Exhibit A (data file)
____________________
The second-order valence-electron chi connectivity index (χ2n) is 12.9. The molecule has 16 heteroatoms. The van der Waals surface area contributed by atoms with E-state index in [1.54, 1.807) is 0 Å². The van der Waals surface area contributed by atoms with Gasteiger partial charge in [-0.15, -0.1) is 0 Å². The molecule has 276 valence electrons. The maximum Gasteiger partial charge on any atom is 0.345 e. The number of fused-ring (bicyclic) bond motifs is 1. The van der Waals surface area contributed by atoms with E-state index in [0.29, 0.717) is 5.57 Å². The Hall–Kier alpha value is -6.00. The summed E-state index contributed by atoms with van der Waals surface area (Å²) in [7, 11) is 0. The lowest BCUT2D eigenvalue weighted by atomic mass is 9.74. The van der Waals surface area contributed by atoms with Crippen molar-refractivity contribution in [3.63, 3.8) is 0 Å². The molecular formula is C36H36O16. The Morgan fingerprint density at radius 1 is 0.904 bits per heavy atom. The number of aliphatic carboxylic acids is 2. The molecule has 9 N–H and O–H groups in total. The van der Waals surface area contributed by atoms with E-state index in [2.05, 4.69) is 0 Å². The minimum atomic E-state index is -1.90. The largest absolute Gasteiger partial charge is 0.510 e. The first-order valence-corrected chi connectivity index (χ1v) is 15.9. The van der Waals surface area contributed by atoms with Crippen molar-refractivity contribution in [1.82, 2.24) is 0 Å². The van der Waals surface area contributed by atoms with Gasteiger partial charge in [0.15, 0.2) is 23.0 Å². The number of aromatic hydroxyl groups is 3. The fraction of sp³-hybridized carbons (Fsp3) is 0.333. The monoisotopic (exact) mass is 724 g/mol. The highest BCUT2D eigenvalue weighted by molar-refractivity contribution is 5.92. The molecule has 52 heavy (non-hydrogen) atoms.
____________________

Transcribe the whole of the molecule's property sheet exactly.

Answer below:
The second-order valence-electron chi connectivity index (χ2n) is 12.9. The molecule has 16 heteroatoms. The van der Waals surface area contributed by atoms with E-state index in [1.54, 1.807) is 0 Å². The van der Waals surface area contributed by atoms with Gasteiger partial charge in [-0.15, -0.1) is 0 Å². The molecule has 276 valence electrons. The maximum Gasteiger partial charge on any atom is 0.345 e. The number of fused-ring (bicyclic) bond motifs is 1. The van der Waals surface area contributed by atoms with E-state index in [0.29, 0.717) is 5.57 Å². The Hall–Kier alpha value is -6.00. The summed E-state index contributed by atoms with van der Waals surface area (Å²) in [7, 11) is 0. The lowest BCUT2D eigenvalue weighted by atomic mass is 9.74. The van der Waals surface area contributed by atoms with Crippen molar-refractivity contribution in [3.63, 3.8) is 0 Å². The molecular formula is C36H36O16. The Morgan fingerprint density at radius 1 is 0.904 bits per heavy atom. The number of aliphatic carboxylic acids is 2. The molecule has 9 N–H and O–H groups in total. The van der Waals surface area contributed by atoms with E-state index in [2.05, 4.69) is 0 Å². The minimum atomic E-state index is -1.90. The largest absolute Gasteiger partial charge is 0.510 e. The first-order valence-corrected chi connectivity index (χ1v) is 15.9. The van der Waals surface area contributed by atoms with Crippen molar-refractivity contribution in [1.82, 2.24) is 0 Å². The van der Waals surface area contributed by atoms with Gasteiger partial charge in [0.15, 0.2) is 23.0 Å². The number of aromatic hydroxyl groups is 3. The fraction of sp³-hybridized carbons (Fsp3) is 0.333. The monoisotopic (exact) mass is 724 g/mol. The highest BCUT2D eigenvalue weighted by molar-refractivity contribution is 5.92. The molecule has 52 heavy (non-hydrogen) atoms.